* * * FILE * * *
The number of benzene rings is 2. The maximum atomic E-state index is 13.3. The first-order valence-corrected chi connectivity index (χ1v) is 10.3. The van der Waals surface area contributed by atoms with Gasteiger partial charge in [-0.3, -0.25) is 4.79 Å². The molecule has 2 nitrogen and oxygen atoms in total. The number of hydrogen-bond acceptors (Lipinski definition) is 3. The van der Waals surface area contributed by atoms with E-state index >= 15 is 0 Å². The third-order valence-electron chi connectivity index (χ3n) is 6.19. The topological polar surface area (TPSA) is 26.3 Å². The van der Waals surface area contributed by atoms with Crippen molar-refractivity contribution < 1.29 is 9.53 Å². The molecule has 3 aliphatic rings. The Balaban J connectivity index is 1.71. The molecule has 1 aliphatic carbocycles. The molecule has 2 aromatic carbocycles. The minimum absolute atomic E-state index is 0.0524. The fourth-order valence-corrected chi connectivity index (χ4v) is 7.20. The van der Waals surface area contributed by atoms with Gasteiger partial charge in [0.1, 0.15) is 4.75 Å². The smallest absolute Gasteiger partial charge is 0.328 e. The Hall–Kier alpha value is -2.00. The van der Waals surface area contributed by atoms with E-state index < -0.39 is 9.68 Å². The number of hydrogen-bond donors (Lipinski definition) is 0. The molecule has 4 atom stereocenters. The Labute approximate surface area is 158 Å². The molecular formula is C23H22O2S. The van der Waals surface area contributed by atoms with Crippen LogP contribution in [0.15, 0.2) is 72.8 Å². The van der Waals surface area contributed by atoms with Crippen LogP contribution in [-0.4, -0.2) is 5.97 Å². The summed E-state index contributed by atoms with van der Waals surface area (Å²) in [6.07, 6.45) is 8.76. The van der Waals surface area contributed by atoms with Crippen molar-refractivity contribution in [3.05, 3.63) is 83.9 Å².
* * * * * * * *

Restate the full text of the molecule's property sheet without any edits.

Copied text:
The number of benzene rings is 2. The maximum atomic E-state index is 13.3. The first-order valence-corrected chi connectivity index (χ1v) is 10.3. The van der Waals surface area contributed by atoms with Gasteiger partial charge in [-0.3, -0.25) is 4.79 Å². The molecule has 2 nitrogen and oxygen atoms in total. The number of hydrogen-bond acceptors (Lipinski definition) is 3. The van der Waals surface area contributed by atoms with E-state index >= 15 is 0 Å². The third-order valence-electron chi connectivity index (χ3n) is 6.19. The topological polar surface area (TPSA) is 26.3 Å². The van der Waals surface area contributed by atoms with Crippen molar-refractivity contribution < 1.29 is 9.53 Å². The molecule has 3 aliphatic rings. The Balaban J connectivity index is 1.71. The molecule has 1 aliphatic carbocycles. The molecule has 2 aromatic carbocycles. The minimum absolute atomic E-state index is 0.0524. The fourth-order valence-corrected chi connectivity index (χ4v) is 7.20. The van der Waals surface area contributed by atoms with Gasteiger partial charge in [0.1, 0.15) is 4.75 Å². The smallest absolute Gasteiger partial charge is 0.328 e. The Hall–Kier alpha value is -2.00. The van der Waals surface area contributed by atoms with E-state index < -0.39 is 9.68 Å². The number of hydrogen-bond donors (Lipinski definition) is 0. The molecule has 4 atom stereocenters. The Labute approximate surface area is 158 Å². The molecular formula is C23H22O2S. The van der Waals surface area contributed by atoms with Crippen LogP contribution in [0.15, 0.2) is 72.8 Å². The van der Waals surface area contributed by atoms with Crippen LogP contribution in [-0.4, -0.2) is 5.97 Å². The summed E-state index contributed by atoms with van der Waals surface area (Å²) in [6.07, 6.45) is 8.76. The van der Waals surface area contributed by atoms with Crippen molar-refractivity contribution in [3.05, 3.63) is 83.9 Å².